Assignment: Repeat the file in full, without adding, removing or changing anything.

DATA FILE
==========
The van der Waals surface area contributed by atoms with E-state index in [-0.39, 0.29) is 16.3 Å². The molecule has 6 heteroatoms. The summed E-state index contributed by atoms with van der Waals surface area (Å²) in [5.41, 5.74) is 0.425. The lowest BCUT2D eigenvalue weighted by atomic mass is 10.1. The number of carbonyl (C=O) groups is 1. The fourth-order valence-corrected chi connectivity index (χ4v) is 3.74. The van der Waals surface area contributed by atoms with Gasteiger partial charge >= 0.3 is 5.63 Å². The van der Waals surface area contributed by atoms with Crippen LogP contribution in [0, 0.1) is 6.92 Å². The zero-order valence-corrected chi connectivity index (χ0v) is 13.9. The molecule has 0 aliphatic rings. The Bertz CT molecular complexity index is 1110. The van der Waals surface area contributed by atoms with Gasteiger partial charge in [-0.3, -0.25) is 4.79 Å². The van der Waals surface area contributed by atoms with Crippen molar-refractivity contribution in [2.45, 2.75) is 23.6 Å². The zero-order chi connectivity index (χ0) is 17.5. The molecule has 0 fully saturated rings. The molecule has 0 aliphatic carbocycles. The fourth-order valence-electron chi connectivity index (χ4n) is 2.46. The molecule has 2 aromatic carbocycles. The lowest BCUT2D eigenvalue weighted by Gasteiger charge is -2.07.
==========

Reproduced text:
The van der Waals surface area contributed by atoms with E-state index in [-0.39, 0.29) is 16.3 Å². The molecule has 6 heteroatoms. The summed E-state index contributed by atoms with van der Waals surface area (Å²) in [5.41, 5.74) is 0.425. The lowest BCUT2D eigenvalue weighted by atomic mass is 10.1. The number of carbonyl (C=O) groups is 1. The fourth-order valence-corrected chi connectivity index (χ4v) is 3.74. The van der Waals surface area contributed by atoms with Gasteiger partial charge >= 0.3 is 5.63 Å². The van der Waals surface area contributed by atoms with Crippen LogP contribution in [0, 0.1) is 6.92 Å². The zero-order valence-corrected chi connectivity index (χ0v) is 13.9. The molecule has 0 aliphatic rings. The Bertz CT molecular complexity index is 1110. The van der Waals surface area contributed by atoms with Gasteiger partial charge in [-0.3, -0.25) is 4.79 Å². The van der Waals surface area contributed by atoms with Crippen molar-refractivity contribution in [2.45, 2.75) is 23.6 Å². The zero-order chi connectivity index (χ0) is 17.5. The molecule has 0 fully saturated rings. The molecule has 0 aliphatic carbocycles. The fourth-order valence-electron chi connectivity index (χ4n) is 2.46. The molecule has 2 aromatic carbocycles. The lowest BCUT2D eigenvalue weighted by Gasteiger charge is -2.07.